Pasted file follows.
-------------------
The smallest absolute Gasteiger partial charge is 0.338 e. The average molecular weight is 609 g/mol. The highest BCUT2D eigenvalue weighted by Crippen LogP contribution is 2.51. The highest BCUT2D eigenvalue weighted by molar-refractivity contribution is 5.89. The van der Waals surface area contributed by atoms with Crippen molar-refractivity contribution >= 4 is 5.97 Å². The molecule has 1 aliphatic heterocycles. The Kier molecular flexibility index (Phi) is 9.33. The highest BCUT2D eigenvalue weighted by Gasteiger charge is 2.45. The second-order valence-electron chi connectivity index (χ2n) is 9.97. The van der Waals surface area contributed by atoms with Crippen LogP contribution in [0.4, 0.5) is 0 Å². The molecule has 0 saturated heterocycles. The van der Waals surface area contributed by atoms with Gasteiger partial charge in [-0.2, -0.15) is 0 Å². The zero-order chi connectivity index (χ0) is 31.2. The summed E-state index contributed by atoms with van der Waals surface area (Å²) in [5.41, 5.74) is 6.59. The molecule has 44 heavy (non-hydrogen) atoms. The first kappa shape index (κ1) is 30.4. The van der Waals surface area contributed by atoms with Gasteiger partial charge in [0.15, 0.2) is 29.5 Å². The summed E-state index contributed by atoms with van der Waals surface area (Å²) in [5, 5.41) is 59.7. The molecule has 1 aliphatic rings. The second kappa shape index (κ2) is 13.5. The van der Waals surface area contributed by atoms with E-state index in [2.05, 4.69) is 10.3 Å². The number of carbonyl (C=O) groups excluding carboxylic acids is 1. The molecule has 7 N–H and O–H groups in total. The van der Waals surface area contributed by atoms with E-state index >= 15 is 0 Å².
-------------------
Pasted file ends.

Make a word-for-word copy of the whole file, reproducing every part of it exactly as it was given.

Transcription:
The smallest absolute Gasteiger partial charge is 0.338 e. The average molecular weight is 609 g/mol. The highest BCUT2D eigenvalue weighted by Crippen LogP contribution is 2.51. The highest BCUT2D eigenvalue weighted by molar-refractivity contribution is 5.89. The van der Waals surface area contributed by atoms with Crippen molar-refractivity contribution >= 4 is 5.97 Å². The molecule has 1 aliphatic heterocycles. The Kier molecular flexibility index (Phi) is 9.33. The highest BCUT2D eigenvalue weighted by Gasteiger charge is 2.45. The second-order valence-electron chi connectivity index (χ2n) is 9.97. The van der Waals surface area contributed by atoms with Crippen LogP contribution in [0.4, 0.5) is 0 Å². The molecule has 0 saturated heterocycles. The van der Waals surface area contributed by atoms with Gasteiger partial charge in [-0.2, -0.15) is 0 Å². The zero-order chi connectivity index (χ0) is 31.2. The summed E-state index contributed by atoms with van der Waals surface area (Å²) in [5.41, 5.74) is 6.59. The molecule has 44 heavy (non-hydrogen) atoms. The first kappa shape index (κ1) is 30.4. The van der Waals surface area contributed by atoms with Gasteiger partial charge in [0.15, 0.2) is 29.5 Å². The summed E-state index contributed by atoms with van der Waals surface area (Å²) in [5, 5.41) is 59.7. The molecule has 1 aliphatic rings. The second kappa shape index (κ2) is 13.5. The van der Waals surface area contributed by atoms with E-state index in [2.05, 4.69) is 10.3 Å². The number of carbonyl (C=O) groups excluding carboxylic acids is 1. The molecule has 7 N–H and O–H groups in total. The van der Waals surface area contributed by atoms with E-state index >= 15 is 0 Å².